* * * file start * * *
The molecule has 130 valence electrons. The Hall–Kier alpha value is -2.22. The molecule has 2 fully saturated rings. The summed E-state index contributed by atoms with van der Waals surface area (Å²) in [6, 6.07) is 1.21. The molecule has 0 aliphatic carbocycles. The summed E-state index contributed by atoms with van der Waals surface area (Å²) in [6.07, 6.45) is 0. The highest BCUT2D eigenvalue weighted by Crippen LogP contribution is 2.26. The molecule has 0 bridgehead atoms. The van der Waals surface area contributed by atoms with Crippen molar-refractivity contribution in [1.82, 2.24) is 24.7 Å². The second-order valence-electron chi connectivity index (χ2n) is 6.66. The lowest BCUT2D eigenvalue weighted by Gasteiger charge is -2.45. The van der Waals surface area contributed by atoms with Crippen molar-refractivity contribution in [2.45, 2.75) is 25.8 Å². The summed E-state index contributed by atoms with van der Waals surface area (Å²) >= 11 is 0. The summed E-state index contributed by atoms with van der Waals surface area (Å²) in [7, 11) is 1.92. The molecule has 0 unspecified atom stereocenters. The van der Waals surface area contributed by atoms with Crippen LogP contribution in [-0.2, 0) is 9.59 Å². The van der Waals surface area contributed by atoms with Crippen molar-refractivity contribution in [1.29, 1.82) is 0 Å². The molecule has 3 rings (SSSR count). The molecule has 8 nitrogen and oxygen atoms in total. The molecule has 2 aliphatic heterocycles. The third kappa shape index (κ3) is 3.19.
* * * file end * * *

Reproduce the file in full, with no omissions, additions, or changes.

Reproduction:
The molecule has 130 valence electrons. The Hall–Kier alpha value is -2.22. The molecule has 2 fully saturated rings. The summed E-state index contributed by atoms with van der Waals surface area (Å²) in [6, 6.07) is 1.21. The molecule has 0 aliphatic carbocycles. The summed E-state index contributed by atoms with van der Waals surface area (Å²) in [6.07, 6.45) is 0. The highest BCUT2D eigenvalue weighted by Crippen LogP contribution is 2.26. The molecule has 0 bridgehead atoms. The van der Waals surface area contributed by atoms with Crippen molar-refractivity contribution in [1.82, 2.24) is 24.7 Å². The second-order valence-electron chi connectivity index (χ2n) is 6.66. The lowest BCUT2D eigenvalue weighted by Gasteiger charge is -2.45. The van der Waals surface area contributed by atoms with Crippen molar-refractivity contribution in [2.45, 2.75) is 25.8 Å². The summed E-state index contributed by atoms with van der Waals surface area (Å²) >= 11 is 0. The summed E-state index contributed by atoms with van der Waals surface area (Å²) in [7, 11) is 1.92. The molecule has 0 unspecified atom stereocenters. The van der Waals surface area contributed by atoms with Crippen LogP contribution in [-0.2, 0) is 9.59 Å². The van der Waals surface area contributed by atoms with Crippen molar-refractivity contribution in [1.29, 1.82) is 0 Å². The molecule has 3 rings (SSSR count). The molecule has 8 nitrogen and oxygen atoms in total. The molecule has 2 aliphatic heterocycles. The third kappa shape index (κ3) is 3.19.